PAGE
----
Then my aunt, Vivian Williams is still a very competitive triathlete. Then my mom has run competitive marathons. She’s won three Gold Medals, which is Top 10 at the Comrades Marathon. So definitely have some good genes that have definitely helped me to get to where I am today.
BB: I find it quite interesting and South Africa has got this appetite for long distance endurance stuff. You’re obviously still young, but you’re running the shorter stuff. I find it strange that you come from a family who are really good at the longer stuff. But you’ve decided that you’re better right now at the shorter stuff, what was the thinking behind that?
Focusing on track
DS: Well, 10km on the track is long. But I think later on in life, the marathon and triathlon will be kind of my sweet spot. Right now I’m trying to keep it as short as possible because I know that once you take that step up to the higher distance, it’s really hard to come back down.
I’m still working on my speed. I love the 5km. I play around with the 1500m as well. So just, you can’t run a good 10 000 without having the leg speed for the last kilometre, for the last lap. As well as even triathlon, you need to still have those fast twitch fibres. While I’m still young, working on that speed and then when I think it’s time to move up to the higher distances I will.
BB: Love that. let’s talk times, you’ve run some phenomenal times over the last season or two. You must be pretty chuffed with the form you’re in, heading into the Olympics. You’re running really fast, talk to me about some of those times and some of the performances that you’re particularly proud of?
DS: Yeah, I think it all goes back to the fact that I haven’t been injured for the past four years. Every season I’ve been able to build on top of each other, without being injured and having to start from scratch again. Every season I’ve been running PB’s in every distance which not everyone can say. I’ve been really lucky and blessed being injury free and just having good races.
At the moment my 1500 PB is 4:08, my 3km PB which I’ve just recently ran in the Monaco Diamond League is 8:46, my 5km PB is 15:25 which unfortunately was 1.1 seconds off the Olympic qualifying time. Then my 10km PB is 31:56, which was a good 19 seconds under the Olympic qualifying standard.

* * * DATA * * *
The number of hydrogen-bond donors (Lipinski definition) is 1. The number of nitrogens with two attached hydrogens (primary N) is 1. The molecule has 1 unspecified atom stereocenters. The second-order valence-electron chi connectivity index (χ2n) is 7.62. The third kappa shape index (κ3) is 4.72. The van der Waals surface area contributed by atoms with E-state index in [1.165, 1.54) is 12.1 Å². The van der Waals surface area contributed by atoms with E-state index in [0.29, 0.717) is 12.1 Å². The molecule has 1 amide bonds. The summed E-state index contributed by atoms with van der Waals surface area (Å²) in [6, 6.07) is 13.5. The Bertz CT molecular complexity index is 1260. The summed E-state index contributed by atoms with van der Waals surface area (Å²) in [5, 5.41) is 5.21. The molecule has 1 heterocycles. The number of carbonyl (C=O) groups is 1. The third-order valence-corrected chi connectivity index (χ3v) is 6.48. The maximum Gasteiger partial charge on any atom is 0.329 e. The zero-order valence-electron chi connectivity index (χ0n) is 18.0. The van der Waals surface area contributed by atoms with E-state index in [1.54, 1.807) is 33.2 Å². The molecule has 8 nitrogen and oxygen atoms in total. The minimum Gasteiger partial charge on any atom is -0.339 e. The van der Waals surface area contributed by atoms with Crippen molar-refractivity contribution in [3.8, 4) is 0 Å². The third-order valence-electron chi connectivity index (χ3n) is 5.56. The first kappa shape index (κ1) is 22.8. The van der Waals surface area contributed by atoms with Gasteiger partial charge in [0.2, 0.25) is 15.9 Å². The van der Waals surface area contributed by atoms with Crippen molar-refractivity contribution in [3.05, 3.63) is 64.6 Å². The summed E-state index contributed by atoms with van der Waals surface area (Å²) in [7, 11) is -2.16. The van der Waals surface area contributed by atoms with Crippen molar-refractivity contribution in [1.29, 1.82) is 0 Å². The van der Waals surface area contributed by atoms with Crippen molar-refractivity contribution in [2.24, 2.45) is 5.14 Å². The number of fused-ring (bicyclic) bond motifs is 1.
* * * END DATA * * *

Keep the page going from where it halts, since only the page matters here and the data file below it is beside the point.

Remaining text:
BB: What is your favourite distance, what do you personally love running right now?
DS: I love the 3km, unfortunately it’s not an event that’s run outdoors, it’s normally only run indoors. So then I would go up to the 5km. But the 10km is so long. But I know I’m good at it. I do enjoy racing it, it’s just 25 laps, 30 minutes, 32 minutes, it’s a long time to remain focused and grinding. But I really, I do think that that’s the event that I’m best at at the moment.
Who I looked up to & always will be South African
BB: Who were some of your athletic heroes growing up?
DS: Oh my word, I loved watching Kelly Holmes. Kelly Holmes on the track, Paula Radcliffe on the roads, and then I always just looked up to my mom, just being my local hero. She was a teacher, she was a mother and she was still able to go and be competitive in Cape Town in the road races.
BB: Brilliant. Let’s talk about you being in the States, representing South Africa. You’ve obviously made a life in the States now. You talk about home being South Africa, but I think the States for you is just as much of a home, you do enjoy it there. Are you a bit torn, but not in a bad way, that you’re representing South Africa where you could, it must be a bit conflicting, it must be difficult.
DS: Yeah, so five years ago, 2011 I made the decision to come over here for school and to run. I got a scholarship to pay for my schooling and in turn I would be representing the University of Arkansas on the cross country course and on the track.